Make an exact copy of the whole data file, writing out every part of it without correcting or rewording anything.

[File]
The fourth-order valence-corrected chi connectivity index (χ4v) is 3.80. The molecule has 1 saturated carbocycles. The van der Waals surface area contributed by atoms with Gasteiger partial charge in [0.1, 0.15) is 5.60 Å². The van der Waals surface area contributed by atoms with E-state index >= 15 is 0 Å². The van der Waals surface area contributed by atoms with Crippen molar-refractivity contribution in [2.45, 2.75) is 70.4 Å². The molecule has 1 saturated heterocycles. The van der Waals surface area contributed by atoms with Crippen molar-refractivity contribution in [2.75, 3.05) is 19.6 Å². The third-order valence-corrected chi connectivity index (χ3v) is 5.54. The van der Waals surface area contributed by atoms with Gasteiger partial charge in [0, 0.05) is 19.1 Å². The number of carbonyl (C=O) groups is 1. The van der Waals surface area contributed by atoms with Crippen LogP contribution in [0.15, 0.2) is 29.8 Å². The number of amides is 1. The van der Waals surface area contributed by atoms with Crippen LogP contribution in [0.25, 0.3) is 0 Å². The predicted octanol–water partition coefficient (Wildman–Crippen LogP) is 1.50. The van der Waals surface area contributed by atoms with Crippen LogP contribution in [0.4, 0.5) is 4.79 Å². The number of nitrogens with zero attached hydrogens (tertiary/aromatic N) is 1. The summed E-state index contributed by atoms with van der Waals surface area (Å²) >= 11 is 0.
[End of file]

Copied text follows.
The fourth-order valence-corrected chi connectivity index (χ4v) is 3.80. The molecule has 1 saturated carbocycles. The van der Waals surface area contributed by atoms with Gasteiger partial charge in [0.1, 0.15) is 5.60 Å². The van der Waals surface area contributed by atoms with E-state index >= 15 is 0 Å². The van der Waals surface area contributed by atoms with Crippen molar-refractivity contribution in [2.45, 2.75) is 70.4 Å². The molecule has 1 saturated heterocycles. The van der Waals surface area contributed by atoms with Crippen molar-refractivity contribution in [2.75, 3.05) is 19.6 Å². The third-order valence-corrected chi connectivity index (χ3v) is 5.54. The van der Waals surface area contributed by atoms with Gasteiger partial charge in [0, 0.05) is 19.1 Å². The number of carbonyl (C=O) groups is 1. The van der Waals surface area contributed by atoms with Crippen LogP contribution in [0.15, 0.2) is 29.8 Å². The number of amides is 1. The van der Waals surface area contributed by atoms with Crippen LogP contribution in [0.25, 0.3) is 0 Å². The predicted octanol–water partition coefficient (Wildman–Crippen LogP) is 1.50. The van der Waals surface area contributed by atoms with Crippen LogP contribution in [0.4, 0.5) is 4.79 Å². The number of nitrogens with zero attached hydrogens (tertiary/aromatic N) is 1. The summed E-state index contributed by atoms with van der Waals surface area (Å²) >= 11 is 0.